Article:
It is pleasing to have recorded in a booklet produced by Ministry of types of Army equipment made by Australian Manufacturers proceeded with a foreword by General Sir Thomas Blamey Commander in Chief Australian Military Forces and a comment by Hon F.M. Forde Minister for the Army.

During the war Australia was responsible for considerable scientific and technical development in equipping, feeding, and providing medical treatment for the Australian Military Forces engaged in operations in the South West Pacific Area.

Much of this work had direct and significant bearing on the successful prosecution of the war against Japan. It is an achievement of which not only the Australian Army, but the Australian manufacturers, scientists and engineers, associated with various Government Departments, the Universities, and private and corporate civilian organizations, who contributed to it, can be justifiably proud.

A tribute to our late father James F. Wiles written in an "Instruction Book" issued with all cookers supplied to Army and Airforce.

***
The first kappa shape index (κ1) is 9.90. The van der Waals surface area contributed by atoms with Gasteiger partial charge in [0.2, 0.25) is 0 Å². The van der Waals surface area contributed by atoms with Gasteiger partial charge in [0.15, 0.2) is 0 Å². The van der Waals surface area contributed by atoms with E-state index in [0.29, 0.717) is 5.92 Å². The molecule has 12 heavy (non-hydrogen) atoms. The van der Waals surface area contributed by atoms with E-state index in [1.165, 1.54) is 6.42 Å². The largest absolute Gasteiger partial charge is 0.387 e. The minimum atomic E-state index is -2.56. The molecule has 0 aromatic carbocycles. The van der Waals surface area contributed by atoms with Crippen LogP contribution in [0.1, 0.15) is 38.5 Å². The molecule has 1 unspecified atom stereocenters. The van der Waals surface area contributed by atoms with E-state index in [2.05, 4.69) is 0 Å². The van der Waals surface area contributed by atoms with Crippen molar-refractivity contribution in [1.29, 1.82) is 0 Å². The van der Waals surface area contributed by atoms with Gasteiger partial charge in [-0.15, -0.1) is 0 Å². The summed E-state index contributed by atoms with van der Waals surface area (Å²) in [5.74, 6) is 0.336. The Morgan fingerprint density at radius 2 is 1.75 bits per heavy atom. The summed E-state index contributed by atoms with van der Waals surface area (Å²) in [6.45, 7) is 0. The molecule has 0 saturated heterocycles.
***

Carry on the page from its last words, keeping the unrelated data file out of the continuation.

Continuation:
The Mobile Steam Cooker, as developed by Messrs. Wiles Bros. in close co-operation with the Staff of the 4th Military District, as it existed during the first year of hostilities, represents the final realization of the idea of an old South African veteran, who was determined to do something towards improving the feeding of the soldier.

It made its first appearance in its earlier form on active service in 1914-18. Today it embodies the results of improved technology. as well as of mechanization of the Army, and provides the most efficient move or in concentration.

The Wiles Mobile Steam Cooker is a fitting tribute to the work of the Army Cook, and to the memory of its soldier inventor J.F. WILES.

By Brig. Sir Stanton Hicks,M.Sc., M.D., Ph.D:, F.I.C., F.C.S. Director Army Catering,H.Q.
Allied Land Forces,S.W. Pacific Area.

Brig. Sir Stanton Hicks

J. Kenneth Wiles and Brig. Sir Stanton Hicks


My brothers, staff, and I who worked together as a team consider we made a useful contribution to the War Effort and a lasting memory to an incredible man James F. Wiles, soldier, Inventor, Engineer.

Edited by Hugh Williams (Nephew of James F. Wiles)